Utah Probation Rules and Conditions

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In Utah, probation is one of the standard penalties for an offender in a criminal case. The two types of probation are informal probation involving court supervision and formal probation, which involves a probation officer supervising the convicted person.

During sentencing, the court clarifies which type of probation the offender must complete. The court can always tell an offender their probation status.

Details on Informal Probation in Utah

Informal probation typically ends when a person has paid their fine in full. If the person does not fulfill the requirements of informal probation by a certain deadline, the court will rule that they have violated the terms of their probation. The person can then be sentenced to the maximum remaining penalty for their charge.

For example, if a person could have been sentenced to 180 days in jail for their charge and they served two days when they were arrested, violation of probation could lead to serving 178 days in jail.

Details on Formal Probation in Utah

A person on formal probation signs a written probation agreement with the court, which explains what the individual can and cannot do while on probation. The person will be assigned to a probation officer with Adult Probation & Parole (AP&P) of the Utah Department of Corrections.

Utah divides the state into five regions. Salt Lake City and the remainder of Salt Lake County is in District 3, along with Summit and Tooele counties.

The person must keep the court informed of their current mailing and physical address and obey all laws and local ordinances. Typically, the court suspends the majority of a person’s jail time and some, if not most, of their fine.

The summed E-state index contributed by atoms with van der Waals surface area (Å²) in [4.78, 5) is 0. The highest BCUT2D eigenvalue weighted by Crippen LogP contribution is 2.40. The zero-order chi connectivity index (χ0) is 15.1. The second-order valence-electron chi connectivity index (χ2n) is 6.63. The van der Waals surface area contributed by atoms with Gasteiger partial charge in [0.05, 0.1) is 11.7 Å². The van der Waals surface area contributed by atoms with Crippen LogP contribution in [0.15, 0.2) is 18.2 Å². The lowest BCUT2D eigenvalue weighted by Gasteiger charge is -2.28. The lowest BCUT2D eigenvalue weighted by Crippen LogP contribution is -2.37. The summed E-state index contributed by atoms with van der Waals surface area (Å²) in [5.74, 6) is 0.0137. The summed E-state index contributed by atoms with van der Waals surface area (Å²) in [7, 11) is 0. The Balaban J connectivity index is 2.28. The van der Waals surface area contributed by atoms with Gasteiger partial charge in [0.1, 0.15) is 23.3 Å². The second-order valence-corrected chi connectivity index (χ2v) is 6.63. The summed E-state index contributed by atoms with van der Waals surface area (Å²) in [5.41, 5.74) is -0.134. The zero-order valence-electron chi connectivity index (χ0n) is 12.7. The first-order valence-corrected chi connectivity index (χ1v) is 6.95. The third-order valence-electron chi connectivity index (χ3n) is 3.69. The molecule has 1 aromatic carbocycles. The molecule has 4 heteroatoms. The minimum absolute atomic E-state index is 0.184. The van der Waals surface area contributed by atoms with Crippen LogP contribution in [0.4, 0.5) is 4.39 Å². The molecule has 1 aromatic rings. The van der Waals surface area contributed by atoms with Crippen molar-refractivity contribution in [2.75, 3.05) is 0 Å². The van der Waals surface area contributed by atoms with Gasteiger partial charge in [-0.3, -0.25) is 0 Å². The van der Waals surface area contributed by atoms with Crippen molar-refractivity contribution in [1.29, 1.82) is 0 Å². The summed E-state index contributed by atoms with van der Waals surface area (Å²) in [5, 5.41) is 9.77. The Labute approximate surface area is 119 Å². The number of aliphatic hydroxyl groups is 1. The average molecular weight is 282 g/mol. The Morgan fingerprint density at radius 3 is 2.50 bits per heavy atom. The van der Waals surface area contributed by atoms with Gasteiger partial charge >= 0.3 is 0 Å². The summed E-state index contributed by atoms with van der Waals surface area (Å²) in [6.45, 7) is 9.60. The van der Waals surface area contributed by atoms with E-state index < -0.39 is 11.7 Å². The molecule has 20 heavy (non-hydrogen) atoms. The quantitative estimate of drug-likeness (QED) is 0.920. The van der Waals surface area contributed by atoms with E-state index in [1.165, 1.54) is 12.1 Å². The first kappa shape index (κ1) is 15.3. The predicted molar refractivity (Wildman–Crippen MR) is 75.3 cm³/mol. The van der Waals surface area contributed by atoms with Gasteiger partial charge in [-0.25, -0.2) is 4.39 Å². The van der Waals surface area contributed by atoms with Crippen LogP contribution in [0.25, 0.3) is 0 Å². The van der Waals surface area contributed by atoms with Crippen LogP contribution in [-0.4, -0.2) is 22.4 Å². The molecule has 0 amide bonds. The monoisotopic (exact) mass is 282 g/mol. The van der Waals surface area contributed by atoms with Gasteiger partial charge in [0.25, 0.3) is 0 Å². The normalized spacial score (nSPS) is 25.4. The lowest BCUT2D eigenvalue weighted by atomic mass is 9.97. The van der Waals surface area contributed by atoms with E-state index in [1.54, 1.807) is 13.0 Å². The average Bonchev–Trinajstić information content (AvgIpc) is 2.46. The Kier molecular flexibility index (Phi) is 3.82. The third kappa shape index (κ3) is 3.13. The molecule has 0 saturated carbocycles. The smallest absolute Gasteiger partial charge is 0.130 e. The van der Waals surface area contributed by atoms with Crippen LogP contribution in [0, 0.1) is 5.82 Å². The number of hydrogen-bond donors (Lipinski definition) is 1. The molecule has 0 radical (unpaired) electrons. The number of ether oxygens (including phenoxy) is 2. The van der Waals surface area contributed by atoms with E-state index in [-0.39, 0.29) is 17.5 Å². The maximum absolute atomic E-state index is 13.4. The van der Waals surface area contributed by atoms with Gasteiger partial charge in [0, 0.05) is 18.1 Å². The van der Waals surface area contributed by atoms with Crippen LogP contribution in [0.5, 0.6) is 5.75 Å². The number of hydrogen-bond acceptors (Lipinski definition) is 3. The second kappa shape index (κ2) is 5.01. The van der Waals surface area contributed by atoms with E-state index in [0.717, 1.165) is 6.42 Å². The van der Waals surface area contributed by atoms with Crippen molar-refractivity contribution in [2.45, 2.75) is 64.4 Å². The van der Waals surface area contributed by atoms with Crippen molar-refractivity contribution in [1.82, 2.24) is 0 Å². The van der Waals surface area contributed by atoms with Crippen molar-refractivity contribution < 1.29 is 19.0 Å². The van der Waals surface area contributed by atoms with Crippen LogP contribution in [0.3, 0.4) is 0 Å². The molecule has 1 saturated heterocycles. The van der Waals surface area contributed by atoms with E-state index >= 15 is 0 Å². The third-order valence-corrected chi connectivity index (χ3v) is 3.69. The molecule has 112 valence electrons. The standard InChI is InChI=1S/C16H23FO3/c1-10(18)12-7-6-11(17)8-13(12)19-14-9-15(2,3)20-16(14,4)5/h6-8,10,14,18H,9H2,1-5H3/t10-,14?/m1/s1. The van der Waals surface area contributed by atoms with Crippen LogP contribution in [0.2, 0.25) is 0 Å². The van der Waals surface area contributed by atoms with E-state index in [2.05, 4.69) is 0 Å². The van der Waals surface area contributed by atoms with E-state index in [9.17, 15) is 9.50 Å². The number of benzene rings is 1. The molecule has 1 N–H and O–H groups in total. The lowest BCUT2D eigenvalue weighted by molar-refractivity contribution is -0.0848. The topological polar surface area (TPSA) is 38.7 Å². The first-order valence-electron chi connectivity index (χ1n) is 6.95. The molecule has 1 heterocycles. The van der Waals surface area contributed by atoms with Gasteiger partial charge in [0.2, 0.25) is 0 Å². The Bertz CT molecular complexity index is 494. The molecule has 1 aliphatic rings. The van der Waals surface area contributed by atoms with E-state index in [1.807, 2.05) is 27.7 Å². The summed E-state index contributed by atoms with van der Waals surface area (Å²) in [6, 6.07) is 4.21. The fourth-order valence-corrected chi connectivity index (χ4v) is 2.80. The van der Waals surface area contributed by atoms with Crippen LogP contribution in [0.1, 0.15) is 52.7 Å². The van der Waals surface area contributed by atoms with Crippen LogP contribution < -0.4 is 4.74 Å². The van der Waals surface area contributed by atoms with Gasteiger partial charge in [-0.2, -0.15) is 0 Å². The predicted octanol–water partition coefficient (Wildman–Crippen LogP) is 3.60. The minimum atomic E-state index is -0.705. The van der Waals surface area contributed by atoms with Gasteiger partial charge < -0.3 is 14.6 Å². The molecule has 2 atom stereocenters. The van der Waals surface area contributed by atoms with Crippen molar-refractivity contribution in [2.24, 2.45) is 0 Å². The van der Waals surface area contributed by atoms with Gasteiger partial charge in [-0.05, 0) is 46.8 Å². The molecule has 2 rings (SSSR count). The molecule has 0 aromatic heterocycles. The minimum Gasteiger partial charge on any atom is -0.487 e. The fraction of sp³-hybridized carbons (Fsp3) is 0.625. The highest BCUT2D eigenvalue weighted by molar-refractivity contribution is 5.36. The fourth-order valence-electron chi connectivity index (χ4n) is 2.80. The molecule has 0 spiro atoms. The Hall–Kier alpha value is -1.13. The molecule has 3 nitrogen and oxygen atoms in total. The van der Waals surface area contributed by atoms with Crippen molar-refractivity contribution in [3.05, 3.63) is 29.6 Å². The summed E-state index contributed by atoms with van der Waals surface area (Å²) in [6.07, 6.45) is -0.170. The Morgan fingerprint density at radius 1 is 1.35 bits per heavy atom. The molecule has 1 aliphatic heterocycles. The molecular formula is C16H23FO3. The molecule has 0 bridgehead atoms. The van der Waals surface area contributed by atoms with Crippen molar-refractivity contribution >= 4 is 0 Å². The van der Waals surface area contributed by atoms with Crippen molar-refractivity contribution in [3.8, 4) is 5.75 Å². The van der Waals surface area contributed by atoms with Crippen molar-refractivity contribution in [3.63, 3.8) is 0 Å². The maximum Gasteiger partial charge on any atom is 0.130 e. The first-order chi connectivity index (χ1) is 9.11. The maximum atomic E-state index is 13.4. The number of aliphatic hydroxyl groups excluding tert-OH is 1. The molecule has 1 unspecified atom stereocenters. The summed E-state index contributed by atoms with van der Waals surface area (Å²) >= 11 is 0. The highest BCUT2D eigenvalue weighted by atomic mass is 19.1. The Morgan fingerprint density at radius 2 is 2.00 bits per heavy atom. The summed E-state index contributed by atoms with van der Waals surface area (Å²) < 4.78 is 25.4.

Completing the Term of Probation

If the person completes their term of probation without breaking any of the terms and conditions of their agreement, the suspended portions of their sentence will be eliminated, and their case file will be closed.

If the person violates the terms of their probation agreement, the court can revoke their probation. The court can commit the person to jail for their original sentence, less the time the person has already served. They may also owe the balance of their fine.

Standard Conditions of Probation

The numerous terms of standard conditions of probation include:

  • Visits to one’s workplace, residence and other locations.
  • Reporting to one’s probation officer.
  • Conduct (obeying laws and court orders).
  • Weapons (may not own, possess or have under one’s control or custody dangerous weapons, firearms, explosives, archery equipment or crossbows).
  • Submitting to regular drug tests.
  • Searches of oneself, residence and vehicle.
  • Association with other people involved in criminal activity.
  • Employment (must seek and maintain full-time employment).
  • Being truthful with the court and one’s probation officer.
  • Paying $30 monthly supervision fee.
  • Providing sample of DNA.
  • Complying with curfew set by a Utah Adult Probation and parole officer.
  • Complying with case action plan set by AP&P.

As an example of the standard condition of reporting, the person may not abscond from probation supervision. They must report as directed by the Utah Department of Corrections. The person must establish and reside at the residence of record on file with the court.